So for video drivers, fragmentation is a good thing because you can either take the route of the community (consistent operation) or you can take the route of the corporation (guaranteed performance). People may hate nvidia to not cooperating with the community but nvidia isn't wrong in their decisions, because their linux drivers are overall better than their windows drivers. That clearly shows nvidia knows what they're doing and therefore has every right to not listen to the community's demands. Why change your strategy when it's currently proving to be the best?

                      As for Windows, I get the impression the OS's graphics stack and kernel don't change that often, so nvidia, intel, AMD, VIA, etc all have to accommodate the OS. With Linux being open source and relatively unpopular, it's easier for these companies to modify the OS for their drivers than to accommodate the drivers for the OS.

                      Comment


                      • #12
                        Originally posted by schmidtbag View Post
                        The impact of developers doing their own thing in a FOSS environment is all that matters to make a comparison. Competing teams embracing the same solution is NOT fragmentation, and I personally never said otherwise. I was actually saying Mesa was a bad example of fragmentation since all the main devs for it are overall in agreement with how things should be done, they're just doing things at their own pace.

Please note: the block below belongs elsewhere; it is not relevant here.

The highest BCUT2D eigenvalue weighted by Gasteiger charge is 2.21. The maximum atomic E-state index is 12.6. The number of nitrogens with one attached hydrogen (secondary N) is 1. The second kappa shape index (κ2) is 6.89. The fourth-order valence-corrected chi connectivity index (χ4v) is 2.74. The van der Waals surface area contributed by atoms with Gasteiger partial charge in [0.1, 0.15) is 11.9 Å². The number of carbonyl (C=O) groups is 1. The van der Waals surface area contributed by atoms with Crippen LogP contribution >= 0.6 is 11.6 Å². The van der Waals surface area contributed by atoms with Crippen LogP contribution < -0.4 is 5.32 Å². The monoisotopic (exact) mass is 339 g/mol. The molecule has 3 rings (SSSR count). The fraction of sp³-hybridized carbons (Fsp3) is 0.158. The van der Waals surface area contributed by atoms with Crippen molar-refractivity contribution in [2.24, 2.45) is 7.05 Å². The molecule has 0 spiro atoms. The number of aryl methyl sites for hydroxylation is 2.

The thing to keep in mind is fragmentation is only a problem when the new product is (or ever will be) no better than the product it was trying to replace/improve. This is exactly why Mir was so frowned upon - rather than Canonical compromising and finding ways to improve upon wayland, they decided to ditch it and do their own thing. This is detrimental to the community, because everyone (driver devs, toolkit devs, DE devs, distro devs, etc) need to accommodate the change. Anyway, distros too make a good example of devs going their separate ways.

                        But more to the point of the 3D industry doing things their own way, there are 2 sides to the coin. There's the Mesa approach, where all the devs are overall striving for the same goal (even with competing hardware), which results in a clean, consistent, and highly compatible way to use video hardware. Then there's the proprietary approach, where the hardware (should) operate with micro-optimized performance and all advertised features. The problems with the FOSS approach to video drivers is performance likely won't be micro-optimized, you get limiting tools, and you can't stray too far with special features exclusive to a platform without crippling everyone else. The problem with proprietary is you're dependent on the developer supporting the software you want to use, which can sometimes leave you in the dark. Proprietary can also limit what you're able to run on your system (for example, I'm pretty sure you can't run nvidia blob and catalyst at the same time, but, you can do nouveau and radeon at the same time).

                        So for video drivers, fragmentation is a good thing because you can either take the route of the community (consistent operation) or you can take the route of the corporation (guaranteed performance). People may hate nvidia to not cooperating with the community but nvidia isn't wrong in their decisions, because their linux drivers are overall better than their windows drivers. That clearly shows nvidia knows what they're doing and therefore has every right to not listen to the community's demands. Why change your strategy when it's currently proving to be the best?